Paving the way for the next generation
Four young people are being given the chance to make their mark in the housing industry thanks to the Press and Journal’s Apprentice 100 campaign.
The Bancon Group has thrown its weight behind our initiative and pledged to create four apprenticeships to help us achieve our aim of creating new jobs for young people across Scotland.
The new recruits will join a host of other apprenticeships currently going through training including 26-year-old plumber Lisa Hamilton from Stonehaven.
She joined Bancon in July after working as an administrator at Action for Children in Aberdeen and deciding to change her career path.
She said: “I decided I wanted a trade because a tradesperson with their specific skill set will always be required so I'll hopefully never have to worry about being unemployed again.
“I have thoroughly enjoyed my apprenticeship so far and I have definitely made the right career choice, I work with a great team of people and I really enjoy my work. The benefits include meeting new people, seeing more of the local area and learning new things every day.”
Scott Allardyce is the managing director for Leys Business Services, which provides the support services for the Bancon Group of companies including the recruitment and monitoring of apprentices and trainees.
Having begun his own career as an apprentice joiner he knows all too well the importance of apprenticeships to both the young person and the employer.
He said: “Having a strong apprentice training programme is vital to the future of any company and the industry as a whole. The importance of finding talented young individuals and developing their skills can’t be underestimated. An apprenticeship programme helps us ensure essential knowledge and skills are passed on to the next generation.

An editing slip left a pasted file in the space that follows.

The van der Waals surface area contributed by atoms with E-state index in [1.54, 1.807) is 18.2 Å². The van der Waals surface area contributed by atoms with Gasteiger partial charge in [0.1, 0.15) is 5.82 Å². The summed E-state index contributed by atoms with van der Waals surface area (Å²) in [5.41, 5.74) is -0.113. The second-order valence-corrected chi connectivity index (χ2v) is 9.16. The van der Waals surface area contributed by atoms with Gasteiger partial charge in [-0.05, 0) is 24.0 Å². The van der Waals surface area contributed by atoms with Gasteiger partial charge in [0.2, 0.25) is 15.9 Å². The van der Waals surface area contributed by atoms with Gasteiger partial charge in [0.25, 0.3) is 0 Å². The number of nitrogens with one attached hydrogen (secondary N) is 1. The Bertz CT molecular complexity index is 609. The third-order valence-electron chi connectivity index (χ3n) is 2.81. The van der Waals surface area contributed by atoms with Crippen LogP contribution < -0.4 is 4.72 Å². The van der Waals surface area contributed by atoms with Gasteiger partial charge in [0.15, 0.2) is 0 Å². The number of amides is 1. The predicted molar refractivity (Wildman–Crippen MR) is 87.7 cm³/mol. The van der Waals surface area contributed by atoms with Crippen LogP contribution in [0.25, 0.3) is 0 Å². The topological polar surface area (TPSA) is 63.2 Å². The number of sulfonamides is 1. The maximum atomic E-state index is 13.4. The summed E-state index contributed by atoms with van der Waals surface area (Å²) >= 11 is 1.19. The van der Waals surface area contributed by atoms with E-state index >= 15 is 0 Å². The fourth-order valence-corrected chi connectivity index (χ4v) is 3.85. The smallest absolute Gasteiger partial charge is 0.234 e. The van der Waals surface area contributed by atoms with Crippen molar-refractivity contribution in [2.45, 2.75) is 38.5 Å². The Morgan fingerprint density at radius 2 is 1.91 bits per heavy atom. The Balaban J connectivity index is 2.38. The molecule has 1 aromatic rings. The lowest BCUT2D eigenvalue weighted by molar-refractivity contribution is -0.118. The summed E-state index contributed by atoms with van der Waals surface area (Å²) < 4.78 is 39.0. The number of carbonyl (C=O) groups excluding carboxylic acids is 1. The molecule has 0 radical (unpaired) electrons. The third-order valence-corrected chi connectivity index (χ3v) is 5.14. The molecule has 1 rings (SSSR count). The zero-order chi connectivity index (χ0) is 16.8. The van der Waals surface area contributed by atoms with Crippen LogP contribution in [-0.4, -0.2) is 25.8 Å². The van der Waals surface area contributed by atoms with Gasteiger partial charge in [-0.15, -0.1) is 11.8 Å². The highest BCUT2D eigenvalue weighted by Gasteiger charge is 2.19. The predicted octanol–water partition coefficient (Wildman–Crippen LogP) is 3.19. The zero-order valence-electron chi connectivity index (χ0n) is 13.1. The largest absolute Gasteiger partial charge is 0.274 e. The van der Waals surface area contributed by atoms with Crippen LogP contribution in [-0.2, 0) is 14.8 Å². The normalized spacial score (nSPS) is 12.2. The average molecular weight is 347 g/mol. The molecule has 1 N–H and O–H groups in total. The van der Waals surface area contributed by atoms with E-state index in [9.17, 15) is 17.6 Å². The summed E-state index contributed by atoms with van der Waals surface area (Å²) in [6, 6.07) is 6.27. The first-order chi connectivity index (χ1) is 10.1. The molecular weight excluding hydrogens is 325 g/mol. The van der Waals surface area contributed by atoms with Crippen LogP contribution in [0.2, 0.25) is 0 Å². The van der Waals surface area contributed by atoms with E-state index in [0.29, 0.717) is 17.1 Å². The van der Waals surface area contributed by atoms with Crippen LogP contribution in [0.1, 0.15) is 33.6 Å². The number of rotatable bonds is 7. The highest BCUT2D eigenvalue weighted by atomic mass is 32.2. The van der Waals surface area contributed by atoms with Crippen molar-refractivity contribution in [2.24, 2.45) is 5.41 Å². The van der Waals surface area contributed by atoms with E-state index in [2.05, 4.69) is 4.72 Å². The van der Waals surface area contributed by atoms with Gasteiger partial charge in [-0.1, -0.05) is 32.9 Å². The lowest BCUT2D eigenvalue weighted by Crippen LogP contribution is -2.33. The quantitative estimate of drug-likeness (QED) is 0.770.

“Increasing the number of apprentices in our organisation has definitely had a positive impact on the way we work, and given lots of young people the chance to take their first steps in what we hope will be long and successful careers.
“Bancon, along with the whole of the construction industry, need to do more to attract new talent through projecting a more positive image of the industry in addition to overturning outdated perceptions that the industry can only offer low-skilled, low paid manual work, which is far from the modern reality.”
He said an apprenticeship offers a practical alternative to university and a fast route into a career with good prospects.
Bancon has a proud record of recruiting apprentices and in addition to the traditional craft apprenticeships it also provides Modern Apprenticeships for design technicians and IT staff.
“All of our apprentices are trained to the highest standards, which allows the trainee to take new methods and procedures from the college classroom into a real life working situation, which not only benefits Bancon – it benefits the existing workforce,” Scott added.
“Apprenticeships are suitable for all ages and we currently have a mixture of school leavers and adults undergoing formal Modern Apprenticeships. Existing employees can also be placed on an apprenticeship programme allowing operatives for example, to ‘up-skill’ which is a win-win situation for company and employee.